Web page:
How technology prevented a sale of a car
If you’ve gone to virtually any car dealer’s website in the last few years, as soon as you click on a car, you’ve seen the box that pops up asking if you need help. It’s more annoying than helpful.
I went onto a site the other day — specifically, www.centennialhyundailasvegas.com — and was looking at a Genesis G90. I got the pop-up, as per usual.
A person named Johnny asked if he could help. This time, I responded. Yes, I wrote. Do you still have the G90, and I posted the VIN and the stock number.
What is your name, he wrote. I gave my name, and immediately said, Do you still have this particular car?
Do you have a contact email, he replied, ignoring my question. I provided it, and asked, Do you still have this G90, again including the dealer stock number.
Can I get your phone number, he wrote, again ignoring my question. If he’d have said yes, I was going to immediately go over and look at the car.
I gave him my phone number, and this time, in all caps, I asked if he still had the car.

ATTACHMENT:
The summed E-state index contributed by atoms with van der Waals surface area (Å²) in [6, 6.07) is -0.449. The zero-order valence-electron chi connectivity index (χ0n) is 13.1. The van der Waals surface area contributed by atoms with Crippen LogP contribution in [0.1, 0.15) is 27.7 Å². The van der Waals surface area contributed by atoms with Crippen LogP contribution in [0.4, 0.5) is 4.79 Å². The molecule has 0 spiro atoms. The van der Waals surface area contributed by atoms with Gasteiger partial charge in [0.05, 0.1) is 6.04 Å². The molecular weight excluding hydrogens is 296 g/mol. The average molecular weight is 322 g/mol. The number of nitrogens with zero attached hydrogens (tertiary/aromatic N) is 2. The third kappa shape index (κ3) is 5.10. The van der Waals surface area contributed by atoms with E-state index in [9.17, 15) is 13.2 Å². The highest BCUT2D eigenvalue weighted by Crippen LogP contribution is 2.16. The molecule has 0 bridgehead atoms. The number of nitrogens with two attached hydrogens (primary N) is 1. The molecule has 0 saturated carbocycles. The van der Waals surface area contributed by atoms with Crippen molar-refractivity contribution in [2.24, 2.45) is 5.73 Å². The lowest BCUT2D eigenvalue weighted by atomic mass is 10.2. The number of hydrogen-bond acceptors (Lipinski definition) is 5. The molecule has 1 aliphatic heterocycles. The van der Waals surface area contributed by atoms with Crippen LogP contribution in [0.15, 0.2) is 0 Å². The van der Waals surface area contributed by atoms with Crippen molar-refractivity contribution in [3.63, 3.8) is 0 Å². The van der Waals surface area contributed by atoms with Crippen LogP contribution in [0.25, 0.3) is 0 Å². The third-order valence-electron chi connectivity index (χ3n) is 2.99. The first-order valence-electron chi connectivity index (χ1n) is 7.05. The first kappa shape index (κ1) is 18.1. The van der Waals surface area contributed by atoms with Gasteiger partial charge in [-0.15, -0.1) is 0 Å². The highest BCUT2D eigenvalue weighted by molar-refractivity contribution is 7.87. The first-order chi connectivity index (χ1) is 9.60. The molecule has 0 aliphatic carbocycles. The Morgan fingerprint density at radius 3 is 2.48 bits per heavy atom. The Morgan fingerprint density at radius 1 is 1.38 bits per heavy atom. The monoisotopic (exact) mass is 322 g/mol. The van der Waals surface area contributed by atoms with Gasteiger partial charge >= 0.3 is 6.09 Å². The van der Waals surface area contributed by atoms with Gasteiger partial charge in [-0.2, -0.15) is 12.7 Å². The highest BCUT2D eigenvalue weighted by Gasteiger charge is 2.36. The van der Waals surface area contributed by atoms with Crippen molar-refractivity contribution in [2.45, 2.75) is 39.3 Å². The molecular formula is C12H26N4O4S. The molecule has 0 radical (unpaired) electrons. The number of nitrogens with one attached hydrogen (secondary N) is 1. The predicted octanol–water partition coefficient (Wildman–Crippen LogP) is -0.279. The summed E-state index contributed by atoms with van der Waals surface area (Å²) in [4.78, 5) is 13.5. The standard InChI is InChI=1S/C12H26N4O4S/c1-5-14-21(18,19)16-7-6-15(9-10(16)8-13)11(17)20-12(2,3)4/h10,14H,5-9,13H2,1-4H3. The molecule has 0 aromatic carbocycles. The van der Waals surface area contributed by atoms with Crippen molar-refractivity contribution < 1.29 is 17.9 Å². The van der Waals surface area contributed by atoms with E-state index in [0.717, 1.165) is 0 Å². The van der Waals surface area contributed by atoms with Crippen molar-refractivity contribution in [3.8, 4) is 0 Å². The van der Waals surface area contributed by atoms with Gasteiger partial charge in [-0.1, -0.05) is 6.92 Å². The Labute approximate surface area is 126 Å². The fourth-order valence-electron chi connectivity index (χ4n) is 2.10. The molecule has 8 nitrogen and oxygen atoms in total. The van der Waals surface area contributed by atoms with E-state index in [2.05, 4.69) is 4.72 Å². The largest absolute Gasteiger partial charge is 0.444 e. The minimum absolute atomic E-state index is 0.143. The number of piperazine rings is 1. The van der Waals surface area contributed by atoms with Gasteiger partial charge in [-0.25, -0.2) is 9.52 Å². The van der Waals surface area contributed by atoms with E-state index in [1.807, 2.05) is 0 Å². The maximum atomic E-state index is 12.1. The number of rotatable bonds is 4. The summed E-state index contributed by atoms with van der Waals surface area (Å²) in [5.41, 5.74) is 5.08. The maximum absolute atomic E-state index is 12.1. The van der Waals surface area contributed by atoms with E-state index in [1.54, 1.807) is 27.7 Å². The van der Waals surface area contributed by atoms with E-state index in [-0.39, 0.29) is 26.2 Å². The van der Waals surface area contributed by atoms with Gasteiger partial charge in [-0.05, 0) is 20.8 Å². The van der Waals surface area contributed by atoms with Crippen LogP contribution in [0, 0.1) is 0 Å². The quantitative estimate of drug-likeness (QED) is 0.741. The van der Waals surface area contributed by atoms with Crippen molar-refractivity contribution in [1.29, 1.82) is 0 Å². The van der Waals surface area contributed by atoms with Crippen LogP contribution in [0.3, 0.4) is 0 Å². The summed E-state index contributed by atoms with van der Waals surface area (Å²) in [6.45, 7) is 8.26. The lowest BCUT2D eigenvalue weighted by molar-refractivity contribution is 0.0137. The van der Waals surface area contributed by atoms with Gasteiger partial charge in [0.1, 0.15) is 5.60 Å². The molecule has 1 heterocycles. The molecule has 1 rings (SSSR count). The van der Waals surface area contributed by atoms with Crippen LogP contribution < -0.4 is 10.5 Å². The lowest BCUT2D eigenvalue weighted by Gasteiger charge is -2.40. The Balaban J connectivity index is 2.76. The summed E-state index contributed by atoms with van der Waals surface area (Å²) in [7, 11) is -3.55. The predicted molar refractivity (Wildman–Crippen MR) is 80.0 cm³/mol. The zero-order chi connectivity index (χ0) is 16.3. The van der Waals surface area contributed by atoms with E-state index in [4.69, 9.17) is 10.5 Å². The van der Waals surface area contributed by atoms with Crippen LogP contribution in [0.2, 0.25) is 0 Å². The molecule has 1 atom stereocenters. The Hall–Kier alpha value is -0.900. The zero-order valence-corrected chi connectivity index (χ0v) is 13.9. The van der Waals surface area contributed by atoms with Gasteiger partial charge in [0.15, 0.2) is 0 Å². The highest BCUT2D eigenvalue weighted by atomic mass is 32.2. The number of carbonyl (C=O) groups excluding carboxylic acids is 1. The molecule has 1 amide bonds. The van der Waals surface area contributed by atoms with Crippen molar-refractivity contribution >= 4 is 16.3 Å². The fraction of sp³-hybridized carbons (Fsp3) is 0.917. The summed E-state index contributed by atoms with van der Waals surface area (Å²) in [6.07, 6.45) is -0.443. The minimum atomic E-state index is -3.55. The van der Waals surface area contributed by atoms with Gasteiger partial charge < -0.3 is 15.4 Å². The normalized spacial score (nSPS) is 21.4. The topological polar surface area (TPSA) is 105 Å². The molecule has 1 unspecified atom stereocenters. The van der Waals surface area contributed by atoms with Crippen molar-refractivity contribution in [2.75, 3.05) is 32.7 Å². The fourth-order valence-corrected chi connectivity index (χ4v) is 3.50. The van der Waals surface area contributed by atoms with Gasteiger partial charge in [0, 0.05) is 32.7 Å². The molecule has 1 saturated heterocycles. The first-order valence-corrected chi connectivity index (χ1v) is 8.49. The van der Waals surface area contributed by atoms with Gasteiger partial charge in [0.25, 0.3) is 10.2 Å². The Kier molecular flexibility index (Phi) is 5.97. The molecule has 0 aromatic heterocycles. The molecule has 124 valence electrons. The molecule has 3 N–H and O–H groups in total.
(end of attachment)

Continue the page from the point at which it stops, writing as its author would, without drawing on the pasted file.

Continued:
Still, he wouldn’t answer.
Are you going to finance or pay cash, he asked, again declining to answer.
At this point, I was exasperated and decided I was done communicating with this person and I closed the box.
I gave my name, email and phone number, which is very valuable information for a car dealer looking to sell me a car, and I couldn’t get an answer on whether the car I was interested in was still available.
Perhaps a better experience for the customer is to have him/her put his/her information in before there is a person on. At least that way, you have a connection with the customer and then can concentrate on being of service. But the way it happened at Centennial Hyundai, the technology made clear that what they needed to accomplish — to get my information — was far more important than what I needed to accomplish, which was to verify if the car was still available.
There has to be a better way, because customers are simply going to avoid sites that behave that way.